One other very important fact to be considered here: The United States Constitution expressly prohibited the Federal Government from taxing individuals. It required an Amendment (the 16th Amendment) to repeal the Constitutional limit on the government to tax people. That same year (1913) Congress passed the 16th Amendment, the IRS and the Federal Reserve Bank were also created. Because of the Constitution, Congress has been very careful to impose Federal taxes on its citizens. This is why the debate on Obamacare and its constitutionality have been so loud and emotional on both sides.
So essentially, this boils down to two issues:
- Can the federal government require someone to buy something? Per SCOTUS ruling, yes and no.
- Can the federal government use the taxes as a penalty if you don’t buy something they want you to buy? Per the SCOTUS ruling, basically yes.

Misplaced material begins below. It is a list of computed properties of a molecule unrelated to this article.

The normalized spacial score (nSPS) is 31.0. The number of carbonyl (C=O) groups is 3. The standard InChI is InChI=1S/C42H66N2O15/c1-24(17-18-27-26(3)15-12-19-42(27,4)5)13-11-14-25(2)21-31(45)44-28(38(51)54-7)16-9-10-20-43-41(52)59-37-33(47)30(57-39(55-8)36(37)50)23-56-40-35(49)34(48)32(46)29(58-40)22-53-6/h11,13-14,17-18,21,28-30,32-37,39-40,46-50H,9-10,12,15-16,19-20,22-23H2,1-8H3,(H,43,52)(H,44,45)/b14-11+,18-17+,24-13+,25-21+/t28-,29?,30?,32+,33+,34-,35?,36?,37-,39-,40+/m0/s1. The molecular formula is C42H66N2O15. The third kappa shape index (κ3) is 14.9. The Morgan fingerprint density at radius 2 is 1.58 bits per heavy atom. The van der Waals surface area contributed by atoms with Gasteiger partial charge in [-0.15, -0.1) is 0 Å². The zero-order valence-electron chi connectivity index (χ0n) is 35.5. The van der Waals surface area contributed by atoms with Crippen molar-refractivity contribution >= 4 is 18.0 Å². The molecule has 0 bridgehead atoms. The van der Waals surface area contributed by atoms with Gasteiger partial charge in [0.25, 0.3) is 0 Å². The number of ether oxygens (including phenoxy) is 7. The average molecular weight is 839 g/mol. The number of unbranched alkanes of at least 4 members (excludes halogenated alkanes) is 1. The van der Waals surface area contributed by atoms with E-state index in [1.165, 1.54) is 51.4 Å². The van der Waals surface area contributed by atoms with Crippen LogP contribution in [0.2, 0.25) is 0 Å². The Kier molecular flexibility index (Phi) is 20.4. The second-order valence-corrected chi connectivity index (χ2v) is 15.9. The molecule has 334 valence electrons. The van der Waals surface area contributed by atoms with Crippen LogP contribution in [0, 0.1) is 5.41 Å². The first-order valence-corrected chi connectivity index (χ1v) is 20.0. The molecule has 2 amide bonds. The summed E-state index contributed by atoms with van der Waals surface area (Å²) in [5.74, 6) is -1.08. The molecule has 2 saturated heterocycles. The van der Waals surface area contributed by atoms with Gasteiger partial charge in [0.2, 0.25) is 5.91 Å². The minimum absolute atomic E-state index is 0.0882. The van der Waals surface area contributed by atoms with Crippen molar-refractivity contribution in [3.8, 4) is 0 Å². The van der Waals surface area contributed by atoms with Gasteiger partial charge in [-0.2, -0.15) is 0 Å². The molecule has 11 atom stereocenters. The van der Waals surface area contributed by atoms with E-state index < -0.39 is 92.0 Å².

ROMNEYCARE VS. OBAMACARE:
One final thought. Many Democrats have railed on the presumptive GOP presidential candidate, Mitt Romney, for having helped craft legislation while he was governor of Massachussetts that provided health care to virtually all citizens. Democrats have stated that Romney did the same thing in Massachussetts that Democrats are trying to do nationally. Is that true?
No. Both legislations have the goal of providing health care to all. But states can require purchases. The federal government cannot. Further, the federal government cannot make states pay them money, nor require any state’s citizens to pay the federal government money, directly, except as allowed by the Constitution. The United States Constitution prohibited the federal government from taxing individuals because the Founding Fathers knew that individual states already had that right, and that the federal government would derive its revenues from the states.
So Mitt Romney is correct when he says that states can impose individual mandates, or even tax requirements, to buy health care. The federal government constitutionally cannot. And Romney has vowed to exempt any state not wishing to participate in Obamacare, as his first order of business if he is elected president.